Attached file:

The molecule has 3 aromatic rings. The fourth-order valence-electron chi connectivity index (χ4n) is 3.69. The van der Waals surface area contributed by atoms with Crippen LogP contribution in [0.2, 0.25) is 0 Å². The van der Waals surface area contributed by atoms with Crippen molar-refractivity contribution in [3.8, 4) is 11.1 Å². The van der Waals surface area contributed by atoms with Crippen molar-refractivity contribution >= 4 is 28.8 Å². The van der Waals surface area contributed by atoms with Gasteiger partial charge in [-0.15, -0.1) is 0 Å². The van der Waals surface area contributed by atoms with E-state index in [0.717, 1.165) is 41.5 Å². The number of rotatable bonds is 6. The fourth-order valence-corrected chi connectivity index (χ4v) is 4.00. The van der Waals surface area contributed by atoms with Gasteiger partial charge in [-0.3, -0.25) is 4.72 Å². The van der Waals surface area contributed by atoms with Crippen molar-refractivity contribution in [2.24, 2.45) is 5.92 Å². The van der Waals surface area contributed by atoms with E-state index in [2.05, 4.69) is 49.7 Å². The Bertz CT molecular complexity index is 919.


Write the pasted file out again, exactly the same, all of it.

The molecule has 3 aromatic rings. The fourth-order valence-electron chi connectivity index (χ4n) is 3.69. The van der Waals surface area contributed by atoms with Crippen LogP contribution in [0.2, 0.25) is 0 Å². The van der Waals surface area contributed by atoms with Crippen molar-refractivity contribution in [3.8, 4) is 11.1 Å². The van der Waals surface area contributed by atoms with Crippen molar-refractivity contribution >= 4 is 28.8 Å². The van der Waals surface area contributed by atoms with Gasteiger partial charge in [-0.15, -0.1) is 0 Å². The van der Waals surface area contributed by atoms with E-state index in [0.717, 1.165) is 41.5 Å². The number of rotatable bonds is 6. The fourth-order valence-corrected chi connectivity index (χ4v) is 4.00. The van der Waals surface area contributed by atoms with Gasteiger partial charge in [-0.3, -0.25) is 4.72 Å². The van der Waals surface area contributed by atoms with Crippen molar-refractivity contribution in [2.24, 2.45) is 5.92 Å². The van der Waals surface area contributed by atoms with E-state index in [2.05, 4.69) is 49.7 Å². The Bertz CT molecular complexity index is 919.